Exploration of Napolian's Triangle

by

Nathan Wisdom

Given any triangle ABC, construct equilateral triangles on each side and find the center of each equilateral triangle. The triangle formed by these three centers is Napoleon's Triangle.

We will use Geometer's Sketchpad to explore this problem. Here is a picture of the problem.

One interesting result of this problem is that the segments joining each vertex of the given triangle with the remote vertex of the equilateral triangles are congruent.This result is very unusual because the given triangle we started with is any triangle. How can this be?

Proof:

The proof relies on selecting a set of congruent triangles.

Another fascinating result is that the Napolian triangle is equilateral. Recall that we began with any triangle. How can this be?

Proof:

This proof used the properties of a cyclic quadrilateral and the circumcircles of the three equilateral triangles.

Another unusual and fascinating result is that the  point P is a point of concurrency of both the circumcircles of the three equilateral triangles and the segments joining the vertices of triangle ABC to the  remote vertices of the equilateral triangles.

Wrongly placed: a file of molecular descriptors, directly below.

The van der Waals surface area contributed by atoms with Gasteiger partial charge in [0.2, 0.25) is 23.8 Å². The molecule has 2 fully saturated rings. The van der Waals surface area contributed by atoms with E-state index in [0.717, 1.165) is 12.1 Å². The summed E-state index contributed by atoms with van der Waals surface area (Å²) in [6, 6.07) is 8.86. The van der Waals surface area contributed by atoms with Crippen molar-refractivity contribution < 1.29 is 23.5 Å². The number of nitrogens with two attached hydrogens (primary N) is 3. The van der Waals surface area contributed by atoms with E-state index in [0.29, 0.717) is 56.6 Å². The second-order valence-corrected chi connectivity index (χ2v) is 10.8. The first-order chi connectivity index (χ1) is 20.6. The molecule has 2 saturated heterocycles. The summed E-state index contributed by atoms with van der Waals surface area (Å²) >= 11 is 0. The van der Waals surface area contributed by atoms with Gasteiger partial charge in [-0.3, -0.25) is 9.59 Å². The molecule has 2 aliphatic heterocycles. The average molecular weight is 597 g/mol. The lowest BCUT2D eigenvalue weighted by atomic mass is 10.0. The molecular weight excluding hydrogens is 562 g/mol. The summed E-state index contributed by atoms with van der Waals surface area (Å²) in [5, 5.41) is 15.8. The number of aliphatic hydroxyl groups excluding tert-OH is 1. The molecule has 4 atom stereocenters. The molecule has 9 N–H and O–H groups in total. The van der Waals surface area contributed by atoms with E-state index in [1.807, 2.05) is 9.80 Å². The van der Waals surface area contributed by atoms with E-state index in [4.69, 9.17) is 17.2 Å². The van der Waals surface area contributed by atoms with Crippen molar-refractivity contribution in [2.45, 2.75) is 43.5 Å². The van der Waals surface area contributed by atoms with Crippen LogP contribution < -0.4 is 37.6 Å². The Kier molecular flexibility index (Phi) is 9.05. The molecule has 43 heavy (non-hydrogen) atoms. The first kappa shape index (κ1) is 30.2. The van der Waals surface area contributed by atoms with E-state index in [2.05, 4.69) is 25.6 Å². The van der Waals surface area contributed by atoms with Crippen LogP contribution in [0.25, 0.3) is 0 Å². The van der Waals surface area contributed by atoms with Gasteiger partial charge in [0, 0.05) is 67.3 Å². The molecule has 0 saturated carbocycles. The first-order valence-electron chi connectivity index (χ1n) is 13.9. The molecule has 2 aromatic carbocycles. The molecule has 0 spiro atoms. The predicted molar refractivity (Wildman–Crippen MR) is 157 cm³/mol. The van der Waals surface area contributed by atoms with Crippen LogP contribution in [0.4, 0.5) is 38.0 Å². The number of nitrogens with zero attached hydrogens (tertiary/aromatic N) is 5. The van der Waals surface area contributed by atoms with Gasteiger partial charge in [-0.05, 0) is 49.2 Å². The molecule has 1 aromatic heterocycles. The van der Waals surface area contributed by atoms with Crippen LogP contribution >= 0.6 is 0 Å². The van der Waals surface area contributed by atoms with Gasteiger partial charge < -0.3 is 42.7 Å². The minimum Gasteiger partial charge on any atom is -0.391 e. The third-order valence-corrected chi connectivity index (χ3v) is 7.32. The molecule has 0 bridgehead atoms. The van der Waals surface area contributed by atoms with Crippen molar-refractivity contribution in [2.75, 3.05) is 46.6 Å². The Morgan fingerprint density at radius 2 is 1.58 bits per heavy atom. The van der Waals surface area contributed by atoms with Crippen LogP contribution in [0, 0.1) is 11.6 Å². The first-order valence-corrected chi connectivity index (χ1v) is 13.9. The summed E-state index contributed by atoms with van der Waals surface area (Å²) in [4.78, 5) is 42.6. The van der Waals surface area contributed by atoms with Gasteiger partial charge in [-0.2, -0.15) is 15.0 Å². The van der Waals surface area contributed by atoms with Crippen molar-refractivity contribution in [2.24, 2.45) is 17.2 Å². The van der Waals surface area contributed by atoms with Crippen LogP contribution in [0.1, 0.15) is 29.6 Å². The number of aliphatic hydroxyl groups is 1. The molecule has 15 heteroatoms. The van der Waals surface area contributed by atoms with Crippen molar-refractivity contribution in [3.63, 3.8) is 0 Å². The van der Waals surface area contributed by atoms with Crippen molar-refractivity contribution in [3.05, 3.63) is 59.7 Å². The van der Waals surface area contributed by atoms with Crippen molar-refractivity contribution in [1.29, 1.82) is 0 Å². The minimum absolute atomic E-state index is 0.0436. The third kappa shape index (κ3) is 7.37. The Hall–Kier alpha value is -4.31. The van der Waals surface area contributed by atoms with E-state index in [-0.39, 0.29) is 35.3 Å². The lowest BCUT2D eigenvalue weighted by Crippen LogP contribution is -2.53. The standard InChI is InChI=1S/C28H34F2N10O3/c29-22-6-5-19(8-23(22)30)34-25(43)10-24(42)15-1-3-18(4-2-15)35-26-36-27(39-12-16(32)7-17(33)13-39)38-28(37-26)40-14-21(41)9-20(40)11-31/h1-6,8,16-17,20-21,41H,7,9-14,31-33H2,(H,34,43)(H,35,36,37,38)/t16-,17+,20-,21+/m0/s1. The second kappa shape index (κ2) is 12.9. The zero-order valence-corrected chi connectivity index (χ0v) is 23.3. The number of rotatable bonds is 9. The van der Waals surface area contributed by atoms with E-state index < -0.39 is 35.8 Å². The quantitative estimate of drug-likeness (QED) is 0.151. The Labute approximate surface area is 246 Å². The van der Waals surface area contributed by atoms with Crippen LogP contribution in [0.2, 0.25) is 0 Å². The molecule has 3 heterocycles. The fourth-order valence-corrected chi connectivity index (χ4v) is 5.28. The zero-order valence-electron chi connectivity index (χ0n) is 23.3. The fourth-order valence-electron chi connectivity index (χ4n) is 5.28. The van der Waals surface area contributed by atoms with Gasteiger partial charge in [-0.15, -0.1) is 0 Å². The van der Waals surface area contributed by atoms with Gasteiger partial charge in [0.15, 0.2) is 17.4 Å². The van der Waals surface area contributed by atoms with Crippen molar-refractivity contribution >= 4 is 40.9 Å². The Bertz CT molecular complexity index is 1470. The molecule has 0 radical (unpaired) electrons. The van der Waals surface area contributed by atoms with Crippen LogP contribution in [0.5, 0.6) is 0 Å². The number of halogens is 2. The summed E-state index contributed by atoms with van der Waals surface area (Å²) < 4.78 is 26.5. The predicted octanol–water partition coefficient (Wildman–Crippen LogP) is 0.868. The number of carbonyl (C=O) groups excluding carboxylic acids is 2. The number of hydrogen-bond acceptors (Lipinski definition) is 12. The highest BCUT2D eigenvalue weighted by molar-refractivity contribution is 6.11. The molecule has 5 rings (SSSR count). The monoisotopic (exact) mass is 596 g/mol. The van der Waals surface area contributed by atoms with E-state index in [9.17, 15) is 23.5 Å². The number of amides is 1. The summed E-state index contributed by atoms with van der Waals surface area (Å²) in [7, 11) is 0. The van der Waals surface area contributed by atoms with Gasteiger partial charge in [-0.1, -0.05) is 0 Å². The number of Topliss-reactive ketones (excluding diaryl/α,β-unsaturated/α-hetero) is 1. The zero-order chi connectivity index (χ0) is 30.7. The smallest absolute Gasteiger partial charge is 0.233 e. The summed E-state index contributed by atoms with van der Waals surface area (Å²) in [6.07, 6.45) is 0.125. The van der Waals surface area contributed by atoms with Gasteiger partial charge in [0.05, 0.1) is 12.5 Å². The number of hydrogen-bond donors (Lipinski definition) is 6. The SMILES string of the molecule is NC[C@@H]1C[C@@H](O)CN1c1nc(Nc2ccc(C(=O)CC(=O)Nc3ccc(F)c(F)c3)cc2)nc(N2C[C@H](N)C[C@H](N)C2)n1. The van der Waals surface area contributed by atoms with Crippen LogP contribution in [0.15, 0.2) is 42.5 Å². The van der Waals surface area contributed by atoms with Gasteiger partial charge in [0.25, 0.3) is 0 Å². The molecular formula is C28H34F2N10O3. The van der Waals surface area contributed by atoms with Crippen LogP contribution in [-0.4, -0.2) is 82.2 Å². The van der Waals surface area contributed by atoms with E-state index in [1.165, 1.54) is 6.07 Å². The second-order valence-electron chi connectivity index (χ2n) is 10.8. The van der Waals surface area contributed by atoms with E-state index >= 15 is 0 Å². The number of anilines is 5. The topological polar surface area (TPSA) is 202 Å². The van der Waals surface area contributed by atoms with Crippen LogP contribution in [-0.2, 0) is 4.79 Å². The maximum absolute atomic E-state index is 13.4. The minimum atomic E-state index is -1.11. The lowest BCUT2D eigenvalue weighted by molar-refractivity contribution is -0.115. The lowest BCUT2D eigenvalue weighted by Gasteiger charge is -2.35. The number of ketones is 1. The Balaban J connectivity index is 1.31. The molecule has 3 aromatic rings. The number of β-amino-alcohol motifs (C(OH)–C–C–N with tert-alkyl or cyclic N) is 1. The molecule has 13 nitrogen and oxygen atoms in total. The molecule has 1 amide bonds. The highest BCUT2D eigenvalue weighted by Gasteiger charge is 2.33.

Furthermore, the point P is the only point in the triangle where the sides subtends equal angles. To investigate this result we now look at a related problem.

Fermat (1601- 1665) posed the problem: In a given acute angled triangle ABC, locate a point P whose Euclidean distances from A, B, and C has the smallest possible sum.

The problem was first solved by a student of Galileo, Evangelista Torricelli (1608- 1647)

 subtends an angle of 120 degrees.

These results are very unusual, and fascinating. Recall that we began with any triangle. We can use Geometer's sketchpad to explore the location of the point P for any triangle. Where would the point be if we have a triangle with one angle measure 120 degrees?

What if we move point C to be on segment AB, will the results hold then?

Using GSP we can conjecture that the result holds.

We constructed the triangles externally to triangle ABD. What if we construct the equilateral triangles internally?

Finally, what if we construct the congruent triangles on the given triangle. What will the triangle of centers be?

In this case we need to specify the centers that we use. Why? Are theses triangle of centers congruent? Proof?

Extension: What if we construct triangles that are similar to each other. What can be said about the triangle of centers?